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The Wondrous Eucharist—Guest Post

On June 23 we celebrated Corpus Christi Sunday, and what a great day it was.  Though we celebrate the liturgy of the Eucharist everyday at Mass, there is a tendency to get complacent.  This seems to be our human nature, because if we do something enough we tend to go through the motions.

Eucharist

On this day the church asks us to take a step back and take a moment to remember what an awesome gift the Eucharist is.  In honor of this, I also want to take a step back to look at what scripture and the early church tells us about the blessed sacrament.

Though some terms for the Eucharist developed over time, the belief of what the Eucharist is has been around since New Testament times.  Jesus gave a speech that we call the Bread of Life Discourse in which he says that unless we eat his flesh and drink his blood that we have no life within us (John 6:53).  The synoptic Gospels of Matthew, Mark, and Luke give us the words of institution that we hear so often (Matthew 26:17-30, Mark 14:12-26, and Luke 22:7-39).

In Summary of these Jesus tells us to eat the bread and says “This is my body”.  Then he took the cup of wine and “This is the cup of my blood that was given for you”.  Notice how our Lord says “this is” and not that it is merely a symbolic action?

Catholic Eucharist meme

The real presence of Christ in the Eucharist is one that held true in the doctrine of the early church.  The big heresy going around in the first couple centuries of the church was Gnosticism.  The Gnostics believes that all matter was evil, and as such Jesus himself didn’t actually die on the cross.  Since all matter was deemed evil by the Gnostics, the Eucharist was something that was unfathomable?  After all, if matter were evil, then there was no way that the bread and wine can transform into the body and blood of Christ.

Heresy gif

The early church fathers understood the gnostic line of thinking and used the Eucharist as a way to refute them.  In approximately 107 A.D. St. Ignatius of Antioch writes in his letter to the Smyrneans, “They [the Gnostics] abstain from the Eucharist and from prayer, because they confess not the Eucharist to be the flesh of our Saviour Jesus Christ, which suffered for our sins, and which the Father, of His goodness, raised up again”.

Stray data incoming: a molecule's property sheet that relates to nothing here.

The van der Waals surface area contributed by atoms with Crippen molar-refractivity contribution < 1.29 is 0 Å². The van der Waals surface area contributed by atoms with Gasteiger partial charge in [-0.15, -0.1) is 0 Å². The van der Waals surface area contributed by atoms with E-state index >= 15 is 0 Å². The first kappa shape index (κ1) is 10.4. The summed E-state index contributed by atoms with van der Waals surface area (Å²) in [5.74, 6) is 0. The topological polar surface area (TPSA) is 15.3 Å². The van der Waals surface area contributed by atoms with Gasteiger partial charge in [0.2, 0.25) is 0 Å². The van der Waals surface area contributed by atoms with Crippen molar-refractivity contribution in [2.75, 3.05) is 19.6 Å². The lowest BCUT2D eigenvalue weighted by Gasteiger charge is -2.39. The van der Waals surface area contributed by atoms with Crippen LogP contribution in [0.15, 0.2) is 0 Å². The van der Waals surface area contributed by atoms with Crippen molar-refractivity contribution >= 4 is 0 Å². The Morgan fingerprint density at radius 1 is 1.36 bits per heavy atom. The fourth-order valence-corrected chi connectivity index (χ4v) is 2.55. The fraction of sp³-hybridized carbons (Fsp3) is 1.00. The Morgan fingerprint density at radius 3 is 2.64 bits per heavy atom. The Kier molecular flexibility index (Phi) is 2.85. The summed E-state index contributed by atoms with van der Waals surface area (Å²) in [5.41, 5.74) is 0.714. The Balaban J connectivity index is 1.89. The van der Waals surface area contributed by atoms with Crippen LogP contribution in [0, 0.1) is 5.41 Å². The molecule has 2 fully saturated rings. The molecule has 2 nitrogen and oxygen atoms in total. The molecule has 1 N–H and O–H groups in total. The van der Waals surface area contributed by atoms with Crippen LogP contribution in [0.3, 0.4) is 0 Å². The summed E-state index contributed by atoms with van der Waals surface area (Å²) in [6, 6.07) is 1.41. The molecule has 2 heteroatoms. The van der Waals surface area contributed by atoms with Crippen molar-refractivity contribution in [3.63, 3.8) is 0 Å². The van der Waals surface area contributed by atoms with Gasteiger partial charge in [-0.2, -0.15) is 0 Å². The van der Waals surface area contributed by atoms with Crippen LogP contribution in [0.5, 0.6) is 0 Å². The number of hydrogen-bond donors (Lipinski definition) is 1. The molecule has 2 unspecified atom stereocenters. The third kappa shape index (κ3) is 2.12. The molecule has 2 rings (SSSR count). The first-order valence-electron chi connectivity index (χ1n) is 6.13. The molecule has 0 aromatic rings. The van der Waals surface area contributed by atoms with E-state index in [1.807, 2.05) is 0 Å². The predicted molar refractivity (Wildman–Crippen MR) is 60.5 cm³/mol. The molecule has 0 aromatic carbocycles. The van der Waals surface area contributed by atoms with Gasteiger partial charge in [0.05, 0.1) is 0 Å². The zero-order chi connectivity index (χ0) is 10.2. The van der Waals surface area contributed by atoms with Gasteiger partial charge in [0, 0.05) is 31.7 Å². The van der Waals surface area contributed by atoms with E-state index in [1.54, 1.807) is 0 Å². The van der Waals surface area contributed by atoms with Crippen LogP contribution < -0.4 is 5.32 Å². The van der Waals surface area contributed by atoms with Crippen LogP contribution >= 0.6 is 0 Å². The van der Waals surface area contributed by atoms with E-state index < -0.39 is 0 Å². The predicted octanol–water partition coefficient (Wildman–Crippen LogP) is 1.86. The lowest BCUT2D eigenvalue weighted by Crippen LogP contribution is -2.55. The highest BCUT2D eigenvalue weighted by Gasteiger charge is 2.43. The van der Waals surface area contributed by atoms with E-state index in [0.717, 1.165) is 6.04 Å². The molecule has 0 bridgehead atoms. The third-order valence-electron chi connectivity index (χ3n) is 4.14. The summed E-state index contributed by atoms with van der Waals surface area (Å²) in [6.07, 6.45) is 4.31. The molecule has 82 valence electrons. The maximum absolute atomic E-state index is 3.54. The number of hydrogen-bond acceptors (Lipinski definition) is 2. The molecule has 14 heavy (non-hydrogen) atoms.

Justin Martyr, writing around 150 A.D., states that the bread and wine changes to the body and blood of Christ upon the prayer of the priest.  In his great work titled Against Heresies, St. Irenaeus writes “the bread, which is produced from the earth, when it receives the invocation of God, is no longer common bread, but the Eucharist.”

There are many other such quotes like this span for several centuries.  One such quote comes from St. John Chrystostom who died in 407 A.D.  Describing the Eucharist the great saint states, “How many of you say: I should like to see His face, His garments, His shoes. You do see Him, you touch Him, you eat Him. He gives Himself to you, not only that you may see Him, but also to be your food and nourishment.”

Eucharist

These quotes go on and on, and through them we see that the teaching of the church from the beginning is that the Eucharist is the body and blood of Christ.  At this point you are probably wondering why I am quoting all these great saints.  Friends, my heart hurts.  For every one person that enters the Catholic church, there are six people who leave.  Why would they leave such a great gift such as the Eucharist?  When I ask those that leave, their answers range from the sexual abuse scandal to a disagreement with a priest.  However, a majority that I have spoken to leave because they do not believe what the church teaches about the Eucharist.  Some didn’t even know the church’s teaching.

Perhaps we have taken this great sacrament for granted and our actions no longer show the reverence it deserves.  Perhaps some have just been poorly catechized. Maybe it is both.  I urge you my friends to take a moment to reflect on the greatness that is the Eucharist.  The very gift of himself that our Lord gives us to nourish and strengthen us.  May we never take it for granted and show it the reverence it deserves.


About our guest blogger:

William is a convert to the Catholic faith.  Before entering the church he was ordained as a Baptist and Lutheran and earned a Master of Divinity from Liberty Theological Seminary.  William lives with his wife and four children in Tucson, AZ and teaches religious education for children and adults.  Check out his website/blog at williamhemsworth.com for more great and informative Catholic content!